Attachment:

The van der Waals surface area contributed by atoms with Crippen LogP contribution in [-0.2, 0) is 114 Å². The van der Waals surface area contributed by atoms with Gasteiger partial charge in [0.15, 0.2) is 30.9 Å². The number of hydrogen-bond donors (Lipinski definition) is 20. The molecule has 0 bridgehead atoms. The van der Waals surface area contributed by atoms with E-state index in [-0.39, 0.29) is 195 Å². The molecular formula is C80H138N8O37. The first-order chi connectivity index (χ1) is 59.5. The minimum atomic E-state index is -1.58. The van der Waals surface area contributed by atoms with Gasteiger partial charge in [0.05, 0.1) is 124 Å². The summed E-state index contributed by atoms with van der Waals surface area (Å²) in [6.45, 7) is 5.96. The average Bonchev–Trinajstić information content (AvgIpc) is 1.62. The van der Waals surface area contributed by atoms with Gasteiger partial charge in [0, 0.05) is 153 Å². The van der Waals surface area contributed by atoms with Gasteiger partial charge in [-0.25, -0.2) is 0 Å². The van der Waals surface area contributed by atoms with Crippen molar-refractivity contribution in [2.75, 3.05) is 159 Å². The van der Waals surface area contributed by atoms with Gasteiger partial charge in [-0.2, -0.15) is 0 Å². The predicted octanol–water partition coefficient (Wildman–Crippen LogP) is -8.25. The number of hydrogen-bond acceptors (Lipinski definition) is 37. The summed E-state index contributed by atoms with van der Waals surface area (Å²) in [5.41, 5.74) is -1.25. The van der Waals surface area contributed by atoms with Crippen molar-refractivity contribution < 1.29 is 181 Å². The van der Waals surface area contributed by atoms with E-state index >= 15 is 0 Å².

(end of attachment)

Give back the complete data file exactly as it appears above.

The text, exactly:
The van der Waals surface area contributed by atoms with Crippen LogP contribution in [-0.2, 0) is 114 Å². The van der Waals surface area contributed by atoms with Gasteiger partial charge in [0.15, 0.2) is 30.9 Å². The number of hydrogen-bond donors (Lipinski definition) is 20. The molecule has 0 bridgehead atoms. The van der Waals surface area contributed by atoms with E-state index in [-0.39, 0.29) is 195 Å². The molecular formula is C80H138N8O37. The first-order chi connectivity index (χ1) is 59.5. The minimum atomic E-state index is -1.58. The van der Waals surface area contributed by atoms with Gasteiger partial charge in [0.05, 0.1) is 124 Å². The summed E-state index contributed by atoms with van der Waals surface area (Å²) in [6.45, 7) is 5.96. The average Bonchev–Trinajstić information content (AvgIpc) is 1.62. The van der Waals surface area contributed by atoms with Gasteiger partial charge in [0, 0.05) is 153 Å². The van der Waals surface area contributed by atoms with Gasteiger partial charge in [-0.25, -0.2) is 0 Å². The van der Waals surface area contributed by atoms with Crippen molar-refractivity contribution in [2.75, 3.05) is 159 Å². The van der Waals surface area contributed by atoms with Gasteiger partial charge in [-0.2, -0.15) is 0 Å². The predicted octanol–water partition coefficient (Wildman–Crippen LogP) is -8.25. The number of hydrogen-bond acceptors (Lipinski definition) is 37. The summed E-state index contributed by atoms with van der Waals surface area (Å²) in [5.41, 5.74) is -1.25. The van der Waals surface area contributed by atoms with Crippen molar-refractivity contribution < 1.29 is 181 Å². The van der Waals surface area contributed by atoms with E-state index >= 15 is 0 Å².